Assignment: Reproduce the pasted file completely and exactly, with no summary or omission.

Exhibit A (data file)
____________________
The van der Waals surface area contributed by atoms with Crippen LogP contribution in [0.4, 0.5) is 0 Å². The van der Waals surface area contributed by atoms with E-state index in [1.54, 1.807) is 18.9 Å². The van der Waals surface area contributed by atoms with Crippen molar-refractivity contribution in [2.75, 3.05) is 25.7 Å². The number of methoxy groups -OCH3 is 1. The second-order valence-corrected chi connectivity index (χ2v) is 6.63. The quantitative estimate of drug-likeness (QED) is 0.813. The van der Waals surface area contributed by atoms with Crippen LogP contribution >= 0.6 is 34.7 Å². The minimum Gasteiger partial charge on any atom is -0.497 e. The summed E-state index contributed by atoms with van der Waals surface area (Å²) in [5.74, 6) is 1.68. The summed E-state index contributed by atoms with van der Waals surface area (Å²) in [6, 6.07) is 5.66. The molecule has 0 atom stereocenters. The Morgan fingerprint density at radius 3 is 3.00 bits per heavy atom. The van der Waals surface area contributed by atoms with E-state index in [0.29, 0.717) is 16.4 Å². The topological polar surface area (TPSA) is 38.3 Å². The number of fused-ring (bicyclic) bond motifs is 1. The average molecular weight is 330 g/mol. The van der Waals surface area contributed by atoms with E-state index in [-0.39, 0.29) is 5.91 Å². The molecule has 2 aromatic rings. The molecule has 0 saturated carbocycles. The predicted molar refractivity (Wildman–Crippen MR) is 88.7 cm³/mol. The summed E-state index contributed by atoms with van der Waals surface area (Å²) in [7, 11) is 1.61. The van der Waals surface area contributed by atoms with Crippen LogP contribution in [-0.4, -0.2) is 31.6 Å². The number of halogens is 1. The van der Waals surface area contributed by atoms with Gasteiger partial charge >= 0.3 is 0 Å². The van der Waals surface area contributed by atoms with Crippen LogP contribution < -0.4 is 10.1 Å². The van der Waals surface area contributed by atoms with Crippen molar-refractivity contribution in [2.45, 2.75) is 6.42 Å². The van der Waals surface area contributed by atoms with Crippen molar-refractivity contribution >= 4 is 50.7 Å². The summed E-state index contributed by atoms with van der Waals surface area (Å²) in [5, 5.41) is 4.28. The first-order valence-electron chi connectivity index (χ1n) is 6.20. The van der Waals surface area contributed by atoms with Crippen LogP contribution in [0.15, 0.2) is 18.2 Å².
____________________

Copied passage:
The van der Waals surface area contributed by atoms with Crippen LogP contribution in [0.4, 0.5) is 0 Å². The van der Waals surface area contributed by atoms with E-state index in [1.54, 1.807) is 18.9 Å². The van der Waals surface area contributed by atoms with Crippen molar-refractivity contribution in [2.75, 3.05) is 25.7 Å². The number of methoxy groups -OCH3 is 1. The second-order valence-corrected chi connectivity index (χ2v) is 6.63. The quantitative estimate of drug-likeness (QED) is 0.813. The van der Waals surface area contributed by atoms with Crippen LogP contribution >= 0.6 is 34.7 Å². The minimum Gasteiger partial charge on any atom is -0.497 e. The summed E-state index contributed by atoms with van der Waals surface area (Å²) in [5.74, 6) is 1.68. The summed E-state index contributed by atoms with van der Waals surface area (Å²) in [6, 6.07) is 5.66. The molecule has 0 atom stereocenters. The Morgan fingerprint density at radius 3 is 3.00 bits per heavy atom. The van der Waals surface area contributed by atoms with E-state index in [0.29, 0.717) is 16.4 Å². The topological polar surface area (TPSA) is 38.3 Å². The number of fused-ring (bicyclic) bond motifs is 1. The average molecular weight is 330 g/mol. The van der Waals surface area contributed by atoms with E-state index in [-0.39, 0.29) is 5.91 Å². The molecule has 2 aromatic rings. The molecule has 0 saturated carbocycles. The predicted molar refractivity (Wildman–Crippen MR) is 88.7 cm³/mol. The summed E-state index contributed by atoms with van der Waals surface area (Å²) in [7, 11) is 1.61. The van der Waals surface area contributed by atoms with Crippen LogP contribution in [-0.4, -0.2) is 31.6 Å². The number of halogens is 1. The van der Waals surface area contributed by atoms with Gasteiger partial charge >= 0.3 is 0 Å². The van der Waals surface area contributed by atoms with Crippen LogP contribution < -0.4 is 10.1 Å². The van der Waals surface area contributed by atoms with Crippen molar-refractivity contribution in [2.45, 2.75) is 6.42 Å². The van der Waals surface area contributed by atoms with Crippen molar-refractivity contribution >= 4 is 50.7 Å². The summed E-state index contributed by atoms with van der Waals surface area (Å²) in [5, 5.41) is 4.28. The first-order valence-electron chi connectivity index (χ1n) is 6.20. The van der Waals surface area contributed by atoms with Crippen LogP contribution in [0.15, 0.2) is 18.2 Å².